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BWS online sales flatline in the run up to Christmas

Published:  13 December, 2021

The BWS category suffered one of its poorest performances on record in November, plummeting -21.4% versus the same month in 2020, as consumers rushed out of their houses to socialise and shop ahead of the fear of potential new December 2021 lockdowns. 

According to figures from the IMRG Capgemini Online Retail Index, online retail had an abysmal month in November, with all categories bar one – clothing – seeing double digit decline.

Alcohol was very much affected by this flatlining growth. During the month of November, the category actually dropped over and above the YOY average (-19.8%), as online retail sales saw its lowest recorded growth in 21 years of the Index.

“The drop in online sales this year is not unexpected,” Lucy Gibbs, managing consultant and retail lead for analytics & AI, Capgemini said. “However, the month-on-month figures suggest that spending overall has been even more subdued. Multichannel retailers were hit the hardest, down -23.4%, but online only retailers also suffered, down -13.4% due to the drop in overall traffic online.”

Analysts also acknowledged another concerning trend. Digging deeper, the results show that consumers appear to be both buying less often and spending less when they do, with average basket value falling to £123 from a peak of £149 earlier in the year across retail categories. While in-person shopping has taken a large share of the spend, November sales including Black Friday did not deliver on their pre-Christmas potential.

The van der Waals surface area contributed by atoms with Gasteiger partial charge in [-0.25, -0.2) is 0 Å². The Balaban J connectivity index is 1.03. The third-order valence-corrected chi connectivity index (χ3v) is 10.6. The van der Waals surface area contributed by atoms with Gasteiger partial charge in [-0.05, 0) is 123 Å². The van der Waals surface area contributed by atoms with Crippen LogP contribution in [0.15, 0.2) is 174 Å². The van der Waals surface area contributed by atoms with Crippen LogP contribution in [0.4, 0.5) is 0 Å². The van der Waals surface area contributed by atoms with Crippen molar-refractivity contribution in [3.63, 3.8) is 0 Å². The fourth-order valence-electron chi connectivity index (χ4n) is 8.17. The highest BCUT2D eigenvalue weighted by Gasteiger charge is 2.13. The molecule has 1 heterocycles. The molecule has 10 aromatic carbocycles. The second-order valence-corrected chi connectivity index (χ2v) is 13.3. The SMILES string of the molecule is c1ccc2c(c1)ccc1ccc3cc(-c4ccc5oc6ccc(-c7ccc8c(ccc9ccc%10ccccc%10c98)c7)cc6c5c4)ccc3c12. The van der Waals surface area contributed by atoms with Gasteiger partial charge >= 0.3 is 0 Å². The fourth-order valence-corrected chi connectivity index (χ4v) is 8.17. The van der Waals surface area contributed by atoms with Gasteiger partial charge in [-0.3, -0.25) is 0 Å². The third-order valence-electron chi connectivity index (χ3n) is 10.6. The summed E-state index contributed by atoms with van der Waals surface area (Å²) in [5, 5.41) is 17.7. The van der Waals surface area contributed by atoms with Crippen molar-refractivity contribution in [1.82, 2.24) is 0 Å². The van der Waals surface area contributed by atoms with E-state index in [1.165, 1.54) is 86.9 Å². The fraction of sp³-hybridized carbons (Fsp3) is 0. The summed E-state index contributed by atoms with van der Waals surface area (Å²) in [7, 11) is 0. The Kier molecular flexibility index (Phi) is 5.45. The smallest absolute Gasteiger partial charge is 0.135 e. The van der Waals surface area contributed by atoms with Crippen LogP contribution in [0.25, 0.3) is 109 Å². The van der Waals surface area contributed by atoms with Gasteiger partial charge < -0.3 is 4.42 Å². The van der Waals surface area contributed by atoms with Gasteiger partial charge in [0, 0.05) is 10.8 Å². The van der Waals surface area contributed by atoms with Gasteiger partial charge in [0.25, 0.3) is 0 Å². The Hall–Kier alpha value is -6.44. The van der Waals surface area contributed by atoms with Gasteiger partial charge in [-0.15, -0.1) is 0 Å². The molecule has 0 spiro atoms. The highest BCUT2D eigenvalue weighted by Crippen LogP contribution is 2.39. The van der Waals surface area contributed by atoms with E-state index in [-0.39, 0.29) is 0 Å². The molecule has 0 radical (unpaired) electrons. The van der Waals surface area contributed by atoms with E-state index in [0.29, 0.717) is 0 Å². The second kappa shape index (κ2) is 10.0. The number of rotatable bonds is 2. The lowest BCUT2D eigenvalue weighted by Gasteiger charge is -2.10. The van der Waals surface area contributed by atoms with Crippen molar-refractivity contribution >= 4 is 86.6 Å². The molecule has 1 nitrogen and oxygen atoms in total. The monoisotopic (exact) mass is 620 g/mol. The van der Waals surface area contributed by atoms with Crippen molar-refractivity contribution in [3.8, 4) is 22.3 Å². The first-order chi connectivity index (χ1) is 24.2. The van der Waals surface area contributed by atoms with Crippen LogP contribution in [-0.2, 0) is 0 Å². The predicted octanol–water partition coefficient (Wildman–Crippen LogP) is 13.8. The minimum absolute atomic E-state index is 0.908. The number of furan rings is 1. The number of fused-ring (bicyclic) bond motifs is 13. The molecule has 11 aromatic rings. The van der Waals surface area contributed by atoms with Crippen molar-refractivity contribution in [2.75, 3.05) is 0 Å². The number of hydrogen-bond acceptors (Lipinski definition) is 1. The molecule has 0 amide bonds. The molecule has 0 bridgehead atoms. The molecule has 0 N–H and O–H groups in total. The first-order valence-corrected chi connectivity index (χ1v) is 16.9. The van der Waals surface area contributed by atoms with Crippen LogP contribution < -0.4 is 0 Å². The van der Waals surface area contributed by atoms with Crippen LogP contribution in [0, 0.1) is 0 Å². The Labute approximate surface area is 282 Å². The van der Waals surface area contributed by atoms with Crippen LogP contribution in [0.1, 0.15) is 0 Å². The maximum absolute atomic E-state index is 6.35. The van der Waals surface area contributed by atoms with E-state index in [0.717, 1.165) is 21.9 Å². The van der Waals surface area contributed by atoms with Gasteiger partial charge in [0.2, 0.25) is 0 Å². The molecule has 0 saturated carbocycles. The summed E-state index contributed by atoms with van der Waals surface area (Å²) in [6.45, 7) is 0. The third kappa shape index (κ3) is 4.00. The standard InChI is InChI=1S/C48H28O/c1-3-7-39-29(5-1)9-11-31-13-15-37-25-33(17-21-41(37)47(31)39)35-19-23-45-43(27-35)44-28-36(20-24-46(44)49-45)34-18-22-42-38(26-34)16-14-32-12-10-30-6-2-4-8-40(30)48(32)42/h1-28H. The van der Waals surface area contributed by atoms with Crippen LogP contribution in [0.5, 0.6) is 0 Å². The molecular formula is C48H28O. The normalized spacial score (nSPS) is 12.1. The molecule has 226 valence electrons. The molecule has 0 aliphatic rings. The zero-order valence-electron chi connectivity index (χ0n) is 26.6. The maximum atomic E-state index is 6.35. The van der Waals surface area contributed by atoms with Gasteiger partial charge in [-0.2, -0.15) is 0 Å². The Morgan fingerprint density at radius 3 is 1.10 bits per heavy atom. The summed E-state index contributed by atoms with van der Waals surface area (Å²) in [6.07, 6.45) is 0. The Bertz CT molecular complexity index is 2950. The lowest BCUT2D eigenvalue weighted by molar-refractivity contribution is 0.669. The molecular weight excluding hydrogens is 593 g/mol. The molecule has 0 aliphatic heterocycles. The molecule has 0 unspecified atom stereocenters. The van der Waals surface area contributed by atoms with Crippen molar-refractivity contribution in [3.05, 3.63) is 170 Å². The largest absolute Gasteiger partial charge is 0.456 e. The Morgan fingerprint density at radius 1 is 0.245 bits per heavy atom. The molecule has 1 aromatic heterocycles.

Overall, sales last month compare to a strong November 2020 (+36.2%), analysts said. However, month-on-month figures are equally negative – showing a rise of only 40.4% versus the +50% that would typically be expected for the October to November timeframe.

“In retail we are often prone to focusing on the negatives, but there is no escaping that November’s performance was very poor,” Andy Mulcahy, strategy and insight director, IMRG, added.

“The most concerning thing is that traffic was the problem. Shoppers were just not visiting retailers’ sites in their usual volumes. To an extent, that could be explained by people taking to big high street locations again, but the next few weeks will be very interesting in that respect. There does seem to be an attitude of ‘getting it in before we get locked down’ at the moment, but from next week people will not want to go anywhere to avoid having to isolate over Christmas. We will, from a retail perspective, be in a lockdown in all but name which will really skew trading figures.”